Example 1: Psychology Students Learning Statistics

Laurie was asked whether he could use his new learning ideas to help a group of some twenty students who had failed their statistics exam. He firstly got them each to write down all the statistical terms they had heard of. Then he went round getting one new term from each student, and on until he had all the terms known to any student in the room. They were later given sets of small white cards each with one of the named statistical terms collected earlier. Working in separate pairs they talked each other through the repertory grid triad technique to elicit as many different personal constructs as they could. Again, with much personal embarrassment, and shared hilarity, he collected all the different personal constructs that existed among the group. Again on individual cards, these were distributed to every member of the group. Laurie then offered his group of some twenty-five statistical terms and some twenty-five statistical constructs and got the students to work in threes to produce an agreed repertory grid. The threes then came together in nines to discuss and if possible agree. Laurie then offered them his version.

Later without more lectures, but with time to discuss why they were learning statistics, the students sat another exam; and all passed with rather higher than usual results.

When asked to explain what he had done; and why Laurie explained that really having to think and explain ones ideas to each other, the students were being asked to question and understand exactly what their ‘statistics’ were for, about and why. Previously this group had tried to remember and reproduce what they were being told.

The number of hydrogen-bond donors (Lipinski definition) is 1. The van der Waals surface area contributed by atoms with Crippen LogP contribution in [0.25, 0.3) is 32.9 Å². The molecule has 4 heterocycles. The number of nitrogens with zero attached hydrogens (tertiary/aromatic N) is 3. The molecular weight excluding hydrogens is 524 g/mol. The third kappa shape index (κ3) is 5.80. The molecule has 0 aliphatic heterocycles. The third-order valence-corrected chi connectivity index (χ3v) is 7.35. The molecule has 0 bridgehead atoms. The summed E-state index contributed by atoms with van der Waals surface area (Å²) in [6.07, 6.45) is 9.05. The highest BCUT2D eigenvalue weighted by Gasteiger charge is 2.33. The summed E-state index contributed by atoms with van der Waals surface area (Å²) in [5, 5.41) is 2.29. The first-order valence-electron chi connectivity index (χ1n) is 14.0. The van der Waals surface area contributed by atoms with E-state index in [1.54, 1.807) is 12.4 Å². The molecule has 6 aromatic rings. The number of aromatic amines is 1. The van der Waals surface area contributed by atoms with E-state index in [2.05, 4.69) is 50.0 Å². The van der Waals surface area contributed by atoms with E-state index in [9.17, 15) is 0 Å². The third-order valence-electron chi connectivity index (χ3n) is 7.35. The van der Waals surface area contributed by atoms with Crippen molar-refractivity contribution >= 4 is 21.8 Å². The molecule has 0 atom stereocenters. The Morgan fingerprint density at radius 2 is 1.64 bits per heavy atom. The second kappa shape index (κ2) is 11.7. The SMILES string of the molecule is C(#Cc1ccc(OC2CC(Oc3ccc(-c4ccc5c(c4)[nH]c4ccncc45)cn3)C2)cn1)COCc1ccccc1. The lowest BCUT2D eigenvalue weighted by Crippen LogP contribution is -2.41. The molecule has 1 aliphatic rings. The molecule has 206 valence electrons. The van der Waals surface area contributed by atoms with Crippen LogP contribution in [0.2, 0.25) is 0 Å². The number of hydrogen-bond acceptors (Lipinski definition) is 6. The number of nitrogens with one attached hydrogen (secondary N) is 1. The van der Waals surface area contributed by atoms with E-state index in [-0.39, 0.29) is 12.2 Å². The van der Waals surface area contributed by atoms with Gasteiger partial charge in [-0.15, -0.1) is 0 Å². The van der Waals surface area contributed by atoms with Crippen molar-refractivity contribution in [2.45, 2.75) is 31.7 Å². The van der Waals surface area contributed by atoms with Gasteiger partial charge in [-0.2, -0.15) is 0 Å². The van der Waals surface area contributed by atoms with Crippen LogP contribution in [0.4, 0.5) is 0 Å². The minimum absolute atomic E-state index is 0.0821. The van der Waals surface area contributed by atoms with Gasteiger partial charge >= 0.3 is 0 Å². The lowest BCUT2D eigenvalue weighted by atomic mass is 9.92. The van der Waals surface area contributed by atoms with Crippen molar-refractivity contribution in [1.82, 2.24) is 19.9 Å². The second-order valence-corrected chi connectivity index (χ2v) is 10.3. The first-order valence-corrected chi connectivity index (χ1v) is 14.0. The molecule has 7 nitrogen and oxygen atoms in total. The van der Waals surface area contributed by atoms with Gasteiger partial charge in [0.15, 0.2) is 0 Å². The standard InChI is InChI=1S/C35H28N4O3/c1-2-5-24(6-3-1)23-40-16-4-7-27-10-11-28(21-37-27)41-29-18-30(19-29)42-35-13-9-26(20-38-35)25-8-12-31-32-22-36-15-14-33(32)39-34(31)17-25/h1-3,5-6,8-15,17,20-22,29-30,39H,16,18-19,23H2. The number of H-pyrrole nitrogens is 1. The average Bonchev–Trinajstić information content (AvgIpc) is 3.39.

Example 2: St. Martins School of Art

Student’s attempting to appreciate each other’s values. In this example students were asked to bring in 8 to 10 examples certain forms of art object that particularly attracted them. Then working in pairs one of them were asked to lay out their pieces in a linear sequence (most to least) which they felt demonstrated on important property, in terms of their artistic values. Then without anything being said the other student was asked to layout their own pieces along-side but about nine inches. In such a way that illustrated that they had understood what the other had in mind. After time to take things (silently) in; the first student, with the permission of the second is silently invited to move the second student’s pieces so that they better illustrate what the first student had in mind.

When the St Martins’ staff asked the students what had been going on; the reports they received led to Laurie being invited to become an external examiner at the end of year exams.

Example 3: Geology Students Learning to Recognise Different Type of Rock Specimens

Using the same silent techniques geology students became significantly better at recognising their rocks. However since this particular example took place during some social studies periods; the Geology staff never could quite accept that silent playing about led to their student becoming significantly better at recognising rocks.